The first-ever analysis of county-by-county carbon dioxide emissions in the United States found that Harris County, which emits 18.6 million tons of CO2 per year, narrowly edged Los Angeles for the top spot.
“Some regions will see this analysis as an excuse to point fingers, but I don’t really view it that way,” said Kevin Gurney, an assistant professor of Earth and atmospheric sciences at Purdue University who led the study. “This gives us an opportunity to improve the situation.”
Harris County catapulted to the top of the carbon dioxide list, which tallied emissions from all fossil fuel consumption through the year 2002, because of its large industrial base.
Industry, including petroleum refining and chemical manufacturing, produced 54 percent of the emissions, according to the study. Motor vehicles were responsible for 26 percent; power plants 13.5 percent; and residential and commercial sources 6.5 percent.
In contrast, more than half of Los Angeles’ CO2 output was emitted by cars and trucks.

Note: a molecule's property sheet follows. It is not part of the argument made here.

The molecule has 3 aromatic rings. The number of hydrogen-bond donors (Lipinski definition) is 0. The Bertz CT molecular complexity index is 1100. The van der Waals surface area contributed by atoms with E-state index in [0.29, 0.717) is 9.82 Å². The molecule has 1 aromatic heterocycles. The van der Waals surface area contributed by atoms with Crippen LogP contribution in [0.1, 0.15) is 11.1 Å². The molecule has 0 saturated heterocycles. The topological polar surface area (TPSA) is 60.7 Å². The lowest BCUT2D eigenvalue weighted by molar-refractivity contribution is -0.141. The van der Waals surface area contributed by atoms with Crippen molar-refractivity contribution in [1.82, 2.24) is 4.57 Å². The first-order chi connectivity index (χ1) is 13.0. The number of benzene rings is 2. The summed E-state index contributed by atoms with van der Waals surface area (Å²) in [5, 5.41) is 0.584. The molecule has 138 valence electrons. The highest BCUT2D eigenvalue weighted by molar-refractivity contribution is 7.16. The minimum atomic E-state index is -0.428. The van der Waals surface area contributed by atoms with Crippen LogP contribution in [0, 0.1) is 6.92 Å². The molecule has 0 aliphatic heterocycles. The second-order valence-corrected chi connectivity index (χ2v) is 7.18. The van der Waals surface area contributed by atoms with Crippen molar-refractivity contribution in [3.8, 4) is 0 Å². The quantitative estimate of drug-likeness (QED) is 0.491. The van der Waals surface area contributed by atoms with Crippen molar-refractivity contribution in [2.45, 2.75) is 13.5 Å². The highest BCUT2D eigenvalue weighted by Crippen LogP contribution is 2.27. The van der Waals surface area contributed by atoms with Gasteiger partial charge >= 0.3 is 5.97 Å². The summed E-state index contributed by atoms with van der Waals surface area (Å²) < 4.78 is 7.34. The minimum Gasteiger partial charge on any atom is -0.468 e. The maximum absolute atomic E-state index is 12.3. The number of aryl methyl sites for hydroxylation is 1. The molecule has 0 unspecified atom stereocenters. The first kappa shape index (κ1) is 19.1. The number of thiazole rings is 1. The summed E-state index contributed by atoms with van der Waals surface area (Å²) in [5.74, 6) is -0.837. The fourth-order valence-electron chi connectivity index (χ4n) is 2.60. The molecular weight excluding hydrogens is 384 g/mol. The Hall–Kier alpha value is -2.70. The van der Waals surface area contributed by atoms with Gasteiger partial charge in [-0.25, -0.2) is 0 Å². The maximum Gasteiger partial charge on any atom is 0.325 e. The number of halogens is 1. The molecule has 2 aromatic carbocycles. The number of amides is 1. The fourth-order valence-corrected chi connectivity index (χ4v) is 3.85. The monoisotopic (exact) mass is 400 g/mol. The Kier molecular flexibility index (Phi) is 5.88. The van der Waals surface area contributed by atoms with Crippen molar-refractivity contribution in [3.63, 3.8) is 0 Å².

“Somebody has to supply the country with its gasoline and petroleum needs, and Harris County and its surrounding areas have decided that it may as well be us,” said John Nielsen-Gammon, the state climatologist and a professor of meteorology at Texas A&M University.
“The county’s high emissions ranking also comes from being a large population center nearly self-contained inside a single large county.”
The new analysis represents the first effort to break carbon dioxide emissions down on a county basis. Previous statewide analyses found that Texas emits more carbon dioxide than any other state, and if it were a country, would emit more than all but six nations in the world.
As a result, the county-by-county study didn’t come as a big surprise to some analysts.
“In part, this is the cost of conducting the business we conduct in the Houston area,” said Elena Marks, Mayor Bill White’s health policy director.
Residents can do their part by installing energy-efficient CFL lightbulbs, better insulating their homes and using public transit or taking other actions to reduce personal CO2 emissions, Marks said.
“People shouldn’t feel guilty about this,” she said, “but they should pay attention to the data and realize that we all have a part to play in reducing our carbon footprint.”
I think the attitudes expressed by Gurney and Marks here are perfectly reasonable. This is an opportunity for improvement, and we should try to take reasonable steps to do so. The more we do of that, and the less griping we do about it, the better off we’ll be.